Principal and superintendent Crista Anderson commutes an hour — over a mountain — to her school, a drive with a view, she says, that keeps several of her colleagues coming back to work.
Place plays an important role in life, and Anderson has incorporated this idea into her work as an educational leader by implementing place-based professional development and instruction.
In her blog post, “For place-based instruction, start with place-based professional development,” Anderson describes her experience with place-based instruction at her public K-8 school, which is located on a Native American reservation in rural Montana.
The article won SmartBrief Education’s Editor’s Choice Content Award. Anderson elaborated further on the idea of place-based instruction during a recent Education Talk Radio interview with Larry Jacobs.
Anderson values place-based instruction, and her article offers advice on how other educators can establish their own programs. Her school is in a town called Dixon, and most of the students do not often travel outside of town. Place-based instruction, Anderson writes, lets students appreciate the importance of their place and its context in the world.
Sixty percent of the students at Anderson’s school are related to the Salish, a northwest plains tribe that exists throughout the area of Dixon and in Canada. The school’s location has a rich tribal history, sits along an historic railroad track and is near historic mining and homesteading sites, all of which prompt meaningful lessons and discussions at the school.
Dixon offers a wealth of place-based education opportunities. The area’s history includes cultural conflicts, which Anderson describes as “things that a lot of us are nervous about touching as educators.”
In her interview, Anderson said that approaching these place-based topics from an academic, rather than from a personal perspective can mitigate some of the sensitivity around the site. For example, teachers might tell their students about the science behind setting up a mine or the innovation represented by the railroad.
Nevertheless, her place-based programs take full advantage of local residents like the school’s clerk, who regularly speaks to students about her experiences growing up in the area. Anderson has also coordinated with the reservation’s tribal education department to educate the school’s staff and students about the area’s Native American history.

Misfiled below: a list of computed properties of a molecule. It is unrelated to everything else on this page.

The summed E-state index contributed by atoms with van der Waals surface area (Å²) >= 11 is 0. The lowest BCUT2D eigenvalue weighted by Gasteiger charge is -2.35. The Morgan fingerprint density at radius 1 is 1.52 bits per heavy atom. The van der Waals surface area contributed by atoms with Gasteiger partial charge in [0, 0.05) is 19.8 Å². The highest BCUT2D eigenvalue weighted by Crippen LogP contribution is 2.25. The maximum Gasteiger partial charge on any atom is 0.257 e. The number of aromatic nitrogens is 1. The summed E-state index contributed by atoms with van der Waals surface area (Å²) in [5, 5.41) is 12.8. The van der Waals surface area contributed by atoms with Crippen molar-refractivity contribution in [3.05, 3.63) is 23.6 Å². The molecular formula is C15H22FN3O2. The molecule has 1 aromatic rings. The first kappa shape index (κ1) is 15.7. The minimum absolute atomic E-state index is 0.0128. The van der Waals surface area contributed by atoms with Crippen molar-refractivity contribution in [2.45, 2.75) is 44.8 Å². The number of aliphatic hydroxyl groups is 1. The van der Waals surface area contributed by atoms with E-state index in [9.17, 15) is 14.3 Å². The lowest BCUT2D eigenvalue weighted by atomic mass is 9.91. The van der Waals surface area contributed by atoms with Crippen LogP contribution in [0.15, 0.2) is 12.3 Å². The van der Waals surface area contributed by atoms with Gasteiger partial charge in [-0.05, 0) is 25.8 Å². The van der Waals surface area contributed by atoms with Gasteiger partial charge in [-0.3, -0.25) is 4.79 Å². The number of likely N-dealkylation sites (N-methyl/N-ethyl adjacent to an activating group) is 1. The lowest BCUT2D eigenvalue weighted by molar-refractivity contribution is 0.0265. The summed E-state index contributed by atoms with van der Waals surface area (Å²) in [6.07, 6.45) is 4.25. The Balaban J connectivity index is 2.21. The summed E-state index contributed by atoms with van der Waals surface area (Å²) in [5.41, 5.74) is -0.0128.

Place-based professional development
Anderson noted that successful place-based instruction should be preceded by place-based professional development. Many of the teachers at Anderson’s school commute a far distance to work, so the staff as a whole lacked a sense of community in Dixon.
An important starting point for Anderson was to get the teachers learning about Dixon and its community. “You teach best the things you’re most comfortable with,” she explained during her interview. “When you’re learning those together as a staff first, then it’s so much easier to offer that information and offer those same experiences to our students.”
Place-based instruction is a way of connecting students to society, Anderson said: “As leaders, we need to support teachers in developing an instructional program that engages all learners in contributing to the world around them.”
When asked how students respond to the instruction, she described their curiosity. “[P]art of the power of place-based learning comes from … when the kids start asking questions and then the teachers have permission to … leave their lesson plan … to follow that curiosity,” Anderson said.
“Then the kids’ questions are honored, and they learn a little bit more about our area. So every time they walk down the street, they see something, and they see a whole other layer to it.” She continued, “I really think that it just opens up the eyes for the students to start asking more and more questions.”
The effects of place-based instruction are not only eye-opening, said Anderson, but may also improve students’ recall. “They [students] have more context for understanding. And so they remember what they’re learning more, because they’ve visited those places; they’ve seen them, or they’ve brought it up on the projector through google earth or what have you.”
Perhaps most importantly, Anderson added that fostering this style of education may cement students’ roles in civics as they grow older, encouraging them to take seriously the responsibility of being stewards of their land.
Crista Anderson is a recent winner of the monthly Editor’s Choice Content Award. Follow her on Twitter. Want to hear more? Listen to the full Education Talk Radio interview.
Teresa Donnellan is an editorial assistant for SmartBrief.
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